SH: The reason for that was a choice. I did not want to make a movie that way. There are way too many movies out there that have African American characters that are just gratuitous and serve as court jester moments in movies, and that's not what our community is about. Hence, in using our actors, actors are there to play real characters and within the black community I felt that we needed to do it justice because it just bothers me that in middle America, a white person will judge how black people live in LA and you wonder what will they say. They'll say that we live in the ghetto in either Compton and that we are gang bangers and that is not the truth. It was very important, especially in this movie, to show LA, African American community and the different aspects of it.

Let's talk about the interracial romance, which is the subject of the film. At a time when "Brokeback Mountain" and its gay theme are being discussed at the forefront, here another hotly debated subject being discussed on a major level.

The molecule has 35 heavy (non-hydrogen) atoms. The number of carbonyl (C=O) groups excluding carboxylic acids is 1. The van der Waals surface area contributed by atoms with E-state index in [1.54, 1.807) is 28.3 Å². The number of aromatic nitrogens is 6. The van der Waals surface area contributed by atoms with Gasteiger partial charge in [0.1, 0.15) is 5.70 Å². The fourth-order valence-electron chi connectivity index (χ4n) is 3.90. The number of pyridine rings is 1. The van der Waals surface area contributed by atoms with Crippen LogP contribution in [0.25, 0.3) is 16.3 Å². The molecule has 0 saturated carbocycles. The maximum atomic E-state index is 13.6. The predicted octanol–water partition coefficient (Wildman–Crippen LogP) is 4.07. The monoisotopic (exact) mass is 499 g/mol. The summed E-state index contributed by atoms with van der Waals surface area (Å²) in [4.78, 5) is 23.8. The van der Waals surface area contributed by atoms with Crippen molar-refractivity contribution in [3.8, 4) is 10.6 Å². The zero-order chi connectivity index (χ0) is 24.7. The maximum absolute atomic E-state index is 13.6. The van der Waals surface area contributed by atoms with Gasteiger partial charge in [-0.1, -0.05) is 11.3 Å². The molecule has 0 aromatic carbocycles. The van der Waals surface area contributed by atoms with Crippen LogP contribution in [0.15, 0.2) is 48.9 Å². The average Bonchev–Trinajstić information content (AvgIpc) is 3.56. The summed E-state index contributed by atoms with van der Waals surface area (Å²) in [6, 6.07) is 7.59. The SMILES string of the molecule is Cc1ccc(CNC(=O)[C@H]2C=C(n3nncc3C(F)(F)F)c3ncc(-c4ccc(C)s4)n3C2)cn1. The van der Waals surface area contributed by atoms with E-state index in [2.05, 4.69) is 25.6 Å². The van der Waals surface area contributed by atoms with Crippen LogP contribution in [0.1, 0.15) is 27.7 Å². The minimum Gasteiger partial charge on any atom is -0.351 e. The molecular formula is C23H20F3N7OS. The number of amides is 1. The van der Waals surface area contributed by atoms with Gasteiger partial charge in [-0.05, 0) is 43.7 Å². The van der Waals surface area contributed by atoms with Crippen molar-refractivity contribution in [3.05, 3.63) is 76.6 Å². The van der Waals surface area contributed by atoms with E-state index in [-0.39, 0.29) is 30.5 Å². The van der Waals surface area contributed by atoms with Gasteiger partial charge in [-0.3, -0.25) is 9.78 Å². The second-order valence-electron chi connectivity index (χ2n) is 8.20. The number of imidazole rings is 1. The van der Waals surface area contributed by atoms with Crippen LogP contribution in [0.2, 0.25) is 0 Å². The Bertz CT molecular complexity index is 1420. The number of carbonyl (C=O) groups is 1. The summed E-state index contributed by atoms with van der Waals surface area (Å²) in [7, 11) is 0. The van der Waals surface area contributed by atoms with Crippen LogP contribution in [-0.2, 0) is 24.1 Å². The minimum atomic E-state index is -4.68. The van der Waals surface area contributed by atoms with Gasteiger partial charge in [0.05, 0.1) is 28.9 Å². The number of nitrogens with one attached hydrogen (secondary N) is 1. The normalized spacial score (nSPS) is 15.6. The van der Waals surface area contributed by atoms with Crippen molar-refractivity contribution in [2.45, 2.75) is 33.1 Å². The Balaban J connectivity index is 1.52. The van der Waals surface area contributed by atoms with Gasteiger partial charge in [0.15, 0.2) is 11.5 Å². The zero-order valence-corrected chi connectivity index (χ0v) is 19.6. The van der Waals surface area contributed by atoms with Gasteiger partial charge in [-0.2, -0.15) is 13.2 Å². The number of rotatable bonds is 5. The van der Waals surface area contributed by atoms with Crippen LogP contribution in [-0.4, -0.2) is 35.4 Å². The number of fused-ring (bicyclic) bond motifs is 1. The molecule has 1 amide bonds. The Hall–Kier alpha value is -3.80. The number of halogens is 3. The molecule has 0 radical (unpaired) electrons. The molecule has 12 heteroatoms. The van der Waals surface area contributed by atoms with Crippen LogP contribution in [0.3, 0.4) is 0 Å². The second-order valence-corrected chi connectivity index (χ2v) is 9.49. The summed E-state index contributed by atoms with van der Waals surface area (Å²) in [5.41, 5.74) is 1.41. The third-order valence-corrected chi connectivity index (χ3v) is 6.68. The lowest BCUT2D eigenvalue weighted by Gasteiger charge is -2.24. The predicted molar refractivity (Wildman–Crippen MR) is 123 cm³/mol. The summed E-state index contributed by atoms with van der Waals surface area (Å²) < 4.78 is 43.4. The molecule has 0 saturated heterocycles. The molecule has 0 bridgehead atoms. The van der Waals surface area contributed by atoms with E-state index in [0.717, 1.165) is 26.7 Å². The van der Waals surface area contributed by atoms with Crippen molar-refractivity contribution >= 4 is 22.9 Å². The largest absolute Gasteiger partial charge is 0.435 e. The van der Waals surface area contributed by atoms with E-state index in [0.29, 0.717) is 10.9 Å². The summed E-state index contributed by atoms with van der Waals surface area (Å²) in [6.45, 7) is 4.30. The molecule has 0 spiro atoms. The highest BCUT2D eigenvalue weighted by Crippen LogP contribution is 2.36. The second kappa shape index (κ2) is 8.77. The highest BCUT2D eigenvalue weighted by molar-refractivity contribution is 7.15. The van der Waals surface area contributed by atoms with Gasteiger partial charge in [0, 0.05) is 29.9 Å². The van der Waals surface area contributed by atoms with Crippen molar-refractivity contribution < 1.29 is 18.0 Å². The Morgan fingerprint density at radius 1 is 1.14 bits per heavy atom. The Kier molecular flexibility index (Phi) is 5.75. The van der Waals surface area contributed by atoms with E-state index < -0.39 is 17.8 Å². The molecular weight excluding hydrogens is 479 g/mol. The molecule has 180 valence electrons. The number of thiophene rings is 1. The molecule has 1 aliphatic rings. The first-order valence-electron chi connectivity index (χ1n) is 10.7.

SH: Here's the thing. It's the same studio, Focus Features, who produced Brokeback Mountain, are now doing "Something New". It's an amazing thing what we are doing. With interracial dating, I'm a product of an interracial marriage. I am that product so I understand it, but that doesn't mean that I have interracial dated. I come from that and I understand that in day of age this is really neat. In 2006, it's a very PC world. Everybody's trained, white, black, everybody's trained to really know how to talk to the opposite sex; to talk to the different ethnicity, to make sure that they don't say anything wrong; therefore it creates an even more dangerous society because we don't see the prejudices at hand anymore. Everything's swept under the carpet. So when you see this movie coming out and everyone's talking about it, it's because no one's really addressing it. People make comments but it's a monologue nowadays.